The Parker Years
The remit at The Wine Advocate included California, Washington and southern France, including the Rhône, and his lively tasting notes made a refreshing change. “It’s funny you say that, as I truly can’t stand flowery prose,” says Dunnuck. “I approach the job with an engineering viewpoint as opposed to that of a writer; I’m here to solve problems and the purpose of JebDunnuck.com is to help subscribers find wines they like. You do that by tasting as broadly as possible, writing straightforward vintage reports, and doing your best to
describe and give candid opinions on the quality of the wines. That is the goal”.
But in 2017, just four years later, Dunnuck handed in his notice and went solo. “I loved working at The Wine Advocate, particularly in the early years, when Parker was heavily involved. However, I disagreed with the direction of the company and management, and thought it wasn’t a good fit for me as time went on,” he explains. Within months of
handing in his resignation, JebDunnuck.com was launched. He retains the principles of an Advocate reviewer, basing his business on a subscription model and paying his way rather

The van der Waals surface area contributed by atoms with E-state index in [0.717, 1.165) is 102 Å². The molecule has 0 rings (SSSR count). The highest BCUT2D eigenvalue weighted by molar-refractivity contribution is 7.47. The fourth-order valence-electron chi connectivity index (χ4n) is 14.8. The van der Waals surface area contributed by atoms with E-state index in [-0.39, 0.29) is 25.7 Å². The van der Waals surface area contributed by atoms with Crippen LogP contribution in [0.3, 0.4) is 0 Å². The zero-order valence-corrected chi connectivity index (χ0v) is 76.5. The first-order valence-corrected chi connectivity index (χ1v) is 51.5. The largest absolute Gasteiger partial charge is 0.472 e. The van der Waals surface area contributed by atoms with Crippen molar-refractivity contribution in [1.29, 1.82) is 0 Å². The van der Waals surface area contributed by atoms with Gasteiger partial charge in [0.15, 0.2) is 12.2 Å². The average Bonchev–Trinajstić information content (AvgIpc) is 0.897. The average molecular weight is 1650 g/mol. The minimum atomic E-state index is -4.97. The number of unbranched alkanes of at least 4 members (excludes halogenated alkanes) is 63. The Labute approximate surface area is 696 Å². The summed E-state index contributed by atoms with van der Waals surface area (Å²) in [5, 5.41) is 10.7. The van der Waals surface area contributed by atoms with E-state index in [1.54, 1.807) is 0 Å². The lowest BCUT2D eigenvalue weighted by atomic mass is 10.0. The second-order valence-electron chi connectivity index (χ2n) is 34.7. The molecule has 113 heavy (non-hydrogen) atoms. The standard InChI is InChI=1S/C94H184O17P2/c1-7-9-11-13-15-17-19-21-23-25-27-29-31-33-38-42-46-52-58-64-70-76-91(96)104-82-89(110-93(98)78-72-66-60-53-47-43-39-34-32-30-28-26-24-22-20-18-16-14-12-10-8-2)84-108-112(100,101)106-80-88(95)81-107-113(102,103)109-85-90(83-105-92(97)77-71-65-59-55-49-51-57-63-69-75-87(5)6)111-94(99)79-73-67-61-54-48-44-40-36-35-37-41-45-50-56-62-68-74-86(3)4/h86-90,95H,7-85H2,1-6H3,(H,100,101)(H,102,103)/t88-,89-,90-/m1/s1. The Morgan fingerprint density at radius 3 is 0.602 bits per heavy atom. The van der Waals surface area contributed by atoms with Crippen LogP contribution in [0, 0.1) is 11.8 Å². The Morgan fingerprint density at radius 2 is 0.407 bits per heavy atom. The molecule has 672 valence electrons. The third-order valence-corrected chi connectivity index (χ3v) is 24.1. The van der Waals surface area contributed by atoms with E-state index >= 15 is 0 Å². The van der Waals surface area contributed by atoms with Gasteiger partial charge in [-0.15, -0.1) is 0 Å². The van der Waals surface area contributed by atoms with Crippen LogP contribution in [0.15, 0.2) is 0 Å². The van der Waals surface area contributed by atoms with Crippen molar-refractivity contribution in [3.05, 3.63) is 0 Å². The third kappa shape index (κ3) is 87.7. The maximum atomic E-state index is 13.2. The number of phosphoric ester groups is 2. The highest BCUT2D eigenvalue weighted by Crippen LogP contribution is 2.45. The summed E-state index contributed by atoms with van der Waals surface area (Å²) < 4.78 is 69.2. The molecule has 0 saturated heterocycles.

than relying on wine associations or producer groups to fund his trips.
While he might be known for his love of all things Rhône-related, he has now included Bordeaux into his roster of regions and publishes major reports, which include reviews of up to 1000 wines at a time, as well as smaller articles on other regions and individual producers. But what we all want to know is what’s in his personal cellar? “I’m a Francophile so my cellar is mostly Rhône and Bordeaux,” he says, revealing he’s just bought a case each of the 2017 Janasse Châteauneuf-du-Pape Cuvée Vieilles Vignes, 2016 Château Sansonnet from Saint-Émilion, and the 2017 Domaine du Pegau Châteauneuf-du-Pape Cuvée Réservée, “but I drink plenty of wines from California’s Central Coast, Sonoma, Napa Valley, Washington, Italy and Spain.”
What Rhône vintages should FINE+RARE’s clients be opening? In the Syrah-dominant
northern Rhône, the wines of the noughties are all ready to be opened. “For lovers of young wines or those with little patience, 2014 is an early drinking, moderately concentrated vintage that has lots of upfront charm. I think one of the greatest vintages ever for the Northern Rhône, the 2015s are massive and structured wines that will reward bottle age. However, Crozes-Hermitage, some Saint-Joseph, and some Cornas are approachable today. Meanwhile, the 2016s are classic, elegant wines that will have early appeal as well yet also age
Vintage-wise, it’s not such a different story in the southern Rhône, home to the appellations of Châteauneuf-du-Pape, Gigondas and more. If the label states 2009 or earlier, the drinking window has opened up and you should start enjoying; yes, you can open your 2010s but